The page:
GAINESVILLE FL - SEPTEMBER 04: Janoris Jenkins #1 of the Florida Gators . (Photo by Sam Greenwood/Getty Images)
***Editor's Note: Once again, Deven Pfister gives us a look at a few of the rookies on the Rams roster. I hope you enjoy HIS take on these potential St. Louis Rams.***
Oh it’s so close... The season, is so close... Is it wrong for it to be more exciting than a kid before Christmas? I think not! Dreams of roster cuts and preseason games leave me restless at night. In spare time though, why not have more rookie reviews? Here’s your next fix of rookie reviews.
Janoris Jenkins - Cornerback, University of Northern Alabama
What can be said for a player with all the talent in the world, but no sense of control in his personal life? Jenkins was by far the most questionable player coming into the 2012 draft. Every team knew he could be a rock star, but very few teams wished to deal with his baggage. As the first round dwindled away, it became quite the game for draft analysts, trying to decide who would take a chance on the troubled corner.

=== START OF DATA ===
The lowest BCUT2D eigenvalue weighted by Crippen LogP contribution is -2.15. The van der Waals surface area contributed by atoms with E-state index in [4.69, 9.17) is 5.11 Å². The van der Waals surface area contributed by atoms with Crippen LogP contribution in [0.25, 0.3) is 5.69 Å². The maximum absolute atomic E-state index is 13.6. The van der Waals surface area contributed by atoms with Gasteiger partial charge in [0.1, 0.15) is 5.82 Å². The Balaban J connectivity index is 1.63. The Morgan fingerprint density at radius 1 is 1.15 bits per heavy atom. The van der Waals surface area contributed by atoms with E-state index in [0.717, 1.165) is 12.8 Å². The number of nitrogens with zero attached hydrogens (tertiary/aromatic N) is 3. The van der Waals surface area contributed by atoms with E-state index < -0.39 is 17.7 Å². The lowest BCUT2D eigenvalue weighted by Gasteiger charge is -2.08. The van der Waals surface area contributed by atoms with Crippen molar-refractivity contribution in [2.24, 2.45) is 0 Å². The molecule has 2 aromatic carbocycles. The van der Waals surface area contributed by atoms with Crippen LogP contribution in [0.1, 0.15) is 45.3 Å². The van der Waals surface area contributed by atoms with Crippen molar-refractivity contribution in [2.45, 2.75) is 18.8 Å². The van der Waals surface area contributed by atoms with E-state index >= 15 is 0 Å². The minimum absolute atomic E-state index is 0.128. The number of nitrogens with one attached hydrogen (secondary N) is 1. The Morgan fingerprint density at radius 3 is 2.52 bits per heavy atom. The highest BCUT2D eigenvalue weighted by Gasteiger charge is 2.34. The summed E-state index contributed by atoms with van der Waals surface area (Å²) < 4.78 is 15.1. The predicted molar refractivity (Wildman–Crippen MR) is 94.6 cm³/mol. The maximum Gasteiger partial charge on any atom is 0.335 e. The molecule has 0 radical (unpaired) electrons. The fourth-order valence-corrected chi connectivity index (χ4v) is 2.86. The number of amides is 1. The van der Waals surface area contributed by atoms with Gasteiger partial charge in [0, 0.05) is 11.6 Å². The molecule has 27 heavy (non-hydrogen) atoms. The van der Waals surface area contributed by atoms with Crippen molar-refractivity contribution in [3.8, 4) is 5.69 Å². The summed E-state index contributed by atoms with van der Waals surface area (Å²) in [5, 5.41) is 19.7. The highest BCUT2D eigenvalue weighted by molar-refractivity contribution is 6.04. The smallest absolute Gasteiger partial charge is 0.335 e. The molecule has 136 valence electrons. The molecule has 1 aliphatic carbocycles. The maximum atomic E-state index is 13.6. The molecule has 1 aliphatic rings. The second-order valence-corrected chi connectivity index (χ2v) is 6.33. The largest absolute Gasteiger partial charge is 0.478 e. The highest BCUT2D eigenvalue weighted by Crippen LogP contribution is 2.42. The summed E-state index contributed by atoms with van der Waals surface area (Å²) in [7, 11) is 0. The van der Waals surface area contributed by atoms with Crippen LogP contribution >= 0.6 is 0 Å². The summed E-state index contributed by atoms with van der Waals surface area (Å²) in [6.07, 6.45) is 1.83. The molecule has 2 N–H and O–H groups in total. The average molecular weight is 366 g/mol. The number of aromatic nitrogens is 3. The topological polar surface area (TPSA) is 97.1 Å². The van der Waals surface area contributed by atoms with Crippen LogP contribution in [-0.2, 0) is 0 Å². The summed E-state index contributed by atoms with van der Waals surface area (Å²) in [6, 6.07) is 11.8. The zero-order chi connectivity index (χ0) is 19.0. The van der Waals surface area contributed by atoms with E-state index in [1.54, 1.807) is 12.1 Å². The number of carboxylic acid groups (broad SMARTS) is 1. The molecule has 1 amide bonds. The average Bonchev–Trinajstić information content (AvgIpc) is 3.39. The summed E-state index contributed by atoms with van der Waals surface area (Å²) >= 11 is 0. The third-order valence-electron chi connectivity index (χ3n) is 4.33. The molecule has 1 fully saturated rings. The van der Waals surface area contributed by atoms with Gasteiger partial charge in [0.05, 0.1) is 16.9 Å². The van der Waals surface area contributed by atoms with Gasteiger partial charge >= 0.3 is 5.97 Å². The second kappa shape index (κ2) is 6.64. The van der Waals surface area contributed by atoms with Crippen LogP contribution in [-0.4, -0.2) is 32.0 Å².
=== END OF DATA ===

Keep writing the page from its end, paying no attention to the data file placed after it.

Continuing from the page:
In round two, a lone man rose to the occasion - Jeff Fisher. When the Rams called Jenkins’s name with the 39th pick, not only was the NFL surprised, but so were some of the strongest willed Rams fans. What about the four pillars?! Surely Jenkins could have taken down at least three and a half pillars single handed. Fisher and Snead didn’t see it that way. They saw talent, skill, and a love for the game. With guidance, they saw a player who could immediately start on the outside...
...Rams fans know the story of Janoris Jenkins by now. He played three stellar years as a Florida Gator, and then was kicked off the team after multiple run-ins with the law, as well as the Florida coaching staff. As a Gator he was a shutdown corner. Jenkins became only the second true freshman to start from day one at corner for the Gators. Even more impressive is his resume of wide-receivers he covered. Guys like AJ Green, Julio Jones and Alshon Jeffery. That’s two young NFL stars and a 2nd round pick. Not many other corners in the NFL can say they held AJ Green to 4 yards receiving on seven targets, and completely shutting out Julio Jones on four targets. Sure, draft experts can pick on Jenkins for being under-sized but he’s just as explosive as any other corner. In his three years at Florida, Jenkins hauled in 8 INT’s and 121 tackles. His dominance continued at Northern Alabama with 2 INT’s and 53 tackles. He also became quite a threat in the return game for UNA, with three punt returns for touchdowns.